Sunday, March 25, 2012

Sunday Dose of Cute: Prepare To Stop, Hay Inspectors on Duty

Hay inspectors 1 - FarmgirlFare.com
And they take their job seriously.

More photos below. . .

Hay inspectors 2 - FarmgirlFare.com

Hay inspectors 3 - FarmgirlFare.com

Hay inspectors 4 - FarmgirlFare.com

Hay inspectors 5 - FarmgirlFare.com

Hay inspectors 6 - FarmgirlFare.com

Hay inspectors 7 - FarmgirlFare.com

Hay inspectors 8 - FarmgirlFare.com

Okay, you can go.

The grass in the fields is already greening up and starting to grow (these photos were taken last month and then forgotten about), but we'll keep feeding bales of homegrown organic hay to the sheep until we run out, which hopefully won't be until the first or second week of May. Last year was one of our best haying seasons in years, and we ended up with nearly 900 square bales of hay—and peace of mind through the winter and early spring.

Meanwhile, the seven donkeys are back in Donkeyland (which is big enough that the grass should grow faster than they can keep up with it—plus we have nowhere else to put them), and the splinter flock of 16 non-pregnant sheep is already out roaming around eating grass during the day. But the front field, which is our main grazing pasture, is off limits until it's had a chance to grow up a lot more. That way it will hopefully provide enough food to last until next winter.

Young spring grass doesn't have much nutritional value, so the splinter flock is still fed grain treats along with a bale or two of hay each night, although now they're a lot pickier about the hay. The moms and lambs are stuck in the barnyard with hay and plenty of treats until the babies get bigger.

As for how we haul that hay around, one of the first purchases I made after moving to the country 17 years ago was a Rubbermaid utility cart (also available here), and it turned out to be one of the best things I've ever bought. We use it so much around the farm and garden that a couple years ago we bought a second one.

The one-piece construction is incredibly durable and tough, they can be pushed or pulled, are easy to clean, easy to dump, don't mind being left out in the weather, and can haul up to 300 pounds. We've used them to transport everything from firewood to sick sheep. I can't imagine gardening or farming without one.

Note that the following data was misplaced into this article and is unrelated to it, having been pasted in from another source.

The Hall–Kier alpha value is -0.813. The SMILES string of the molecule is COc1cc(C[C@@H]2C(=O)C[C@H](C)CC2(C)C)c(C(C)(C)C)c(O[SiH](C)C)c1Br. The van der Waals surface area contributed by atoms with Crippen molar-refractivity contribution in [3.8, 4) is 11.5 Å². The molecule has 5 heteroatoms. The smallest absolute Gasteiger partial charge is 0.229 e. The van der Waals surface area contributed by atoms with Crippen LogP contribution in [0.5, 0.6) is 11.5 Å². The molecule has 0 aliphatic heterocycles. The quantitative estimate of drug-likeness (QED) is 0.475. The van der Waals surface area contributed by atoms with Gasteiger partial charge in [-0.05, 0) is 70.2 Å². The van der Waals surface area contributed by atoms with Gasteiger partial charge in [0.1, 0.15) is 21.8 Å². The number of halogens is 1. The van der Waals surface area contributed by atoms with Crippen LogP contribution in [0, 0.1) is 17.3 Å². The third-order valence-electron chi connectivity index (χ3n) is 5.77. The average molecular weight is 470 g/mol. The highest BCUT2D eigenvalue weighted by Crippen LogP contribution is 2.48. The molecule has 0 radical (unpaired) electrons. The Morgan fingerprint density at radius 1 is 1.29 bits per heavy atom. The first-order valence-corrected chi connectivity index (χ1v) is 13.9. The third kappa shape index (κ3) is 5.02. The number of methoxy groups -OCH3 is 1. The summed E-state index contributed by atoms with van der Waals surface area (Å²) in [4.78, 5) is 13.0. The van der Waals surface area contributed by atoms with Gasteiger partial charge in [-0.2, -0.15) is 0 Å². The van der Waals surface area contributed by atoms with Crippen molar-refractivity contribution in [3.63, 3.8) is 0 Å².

More chickens? Here and here.
More farm inspectors? Here.
More farm life tidbits? Here and here.

© FarmgirlFare.com, where everybody wants to be an inspector—or, better yet, a supervisor.

8 comments:

  1. I love these. Never though about chickens that way but they are quite the 'inspectors'. Funny, thanks for the laugh!

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  2. Love the beasts hangin' out on the periphery.

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  3. I discovered another use for that cart one day when a ewe was unable to walk and she needed to get moved from pasture to shelter for treatment---I tipped the cart down and tipped her into it! I have moved a few sheep with the cart since then and agree about how handy and useful it is.
    Yesterday in the lambing barn I filled it with buckets of water to deliver to the bonding suites and was able to carry another bucket in my free hand!

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    Replies
    1. Hi Dominique,
      I've used our carts to transport sheep, too! Thanks for the reminder - I just added that tip to the post. ;) And we've hauled buckets of water with them as well. They really are one of the best tools on the farm, aren't they?

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  4. Love to see the chickens inspecting their Estate, have a small utility cart similar to yours and is great help also and been outside for years.

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  5. I love checking in with you each day, either on My Yahoo page or FB. I have a less expensive cart like your Rubbermaid but yours has those great large tires that would make it easier to navigate.
    I don't have livestock but it is my second arm while gardening.
    Keep sending out those pictures.
    Carol Ann
    Western Pa.

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  6. Chickens just crack me up! :)

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